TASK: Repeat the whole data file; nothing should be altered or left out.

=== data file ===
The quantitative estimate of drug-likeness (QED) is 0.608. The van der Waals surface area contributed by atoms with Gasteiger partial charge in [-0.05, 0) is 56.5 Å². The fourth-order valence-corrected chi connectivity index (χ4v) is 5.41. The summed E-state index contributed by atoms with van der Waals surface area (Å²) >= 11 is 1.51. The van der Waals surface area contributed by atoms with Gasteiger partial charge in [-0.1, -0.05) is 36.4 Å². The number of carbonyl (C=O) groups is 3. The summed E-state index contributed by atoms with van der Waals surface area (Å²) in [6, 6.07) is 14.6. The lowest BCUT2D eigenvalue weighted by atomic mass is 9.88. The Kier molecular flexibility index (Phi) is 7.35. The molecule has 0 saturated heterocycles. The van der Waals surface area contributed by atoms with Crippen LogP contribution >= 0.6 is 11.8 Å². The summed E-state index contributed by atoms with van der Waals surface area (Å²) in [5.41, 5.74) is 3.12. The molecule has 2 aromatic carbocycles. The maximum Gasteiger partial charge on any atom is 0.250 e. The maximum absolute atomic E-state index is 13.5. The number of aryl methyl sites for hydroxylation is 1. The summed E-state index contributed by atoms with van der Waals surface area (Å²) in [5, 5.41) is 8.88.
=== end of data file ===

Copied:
The quantitative estimate of drug-likeness (QED) is 0.608. The van der Waals surface area contributed by atoms with Gasteiger partial charge in [-0.05, 0) is 56.5 Å². The fourth-order valence-corrected chi connectivity index (χ4v) is 5.41. The summed E-state index contributed by atoms with van der Waals surface area (Å²) >= 11 is 1.51. The van der Waals surface area contributed by atoms with Gasteiger partial charge in [-0.1, -0.05) is 36.4 Å². The number of carbonyl (C=O) groups is 3. The summed E-state index contributed by atoms with van der Waals surface area (Å²) in [6, 6.07) is 14.6. The lowest BCUT2D eigenvalue weighted by atomic mass is 9.88. The Kier molecular flexibility index (Phi) is 7.35. The molecule has 0 saturated heterocycles. The van der Waals surface area contributed by atoms with Crippen LogP contribution >= 0.6 is 11.8 Å². The summed E-state index contributed by atoms with van der Waals surface area (Å²) in [5.41, 5.74) is 3.12. The molecule has 2 aromatic carbocycles. The maximum Gasteiger partial charge on any atom is 0.250 e. The maximum absolute atomic E-state index is 13.5. The number of aryl methyl sites for hydroxylation is 1. The summed E-state index contributed by atoms with van der Waals surface area (Å²) in [5, 5.41) is 8.88.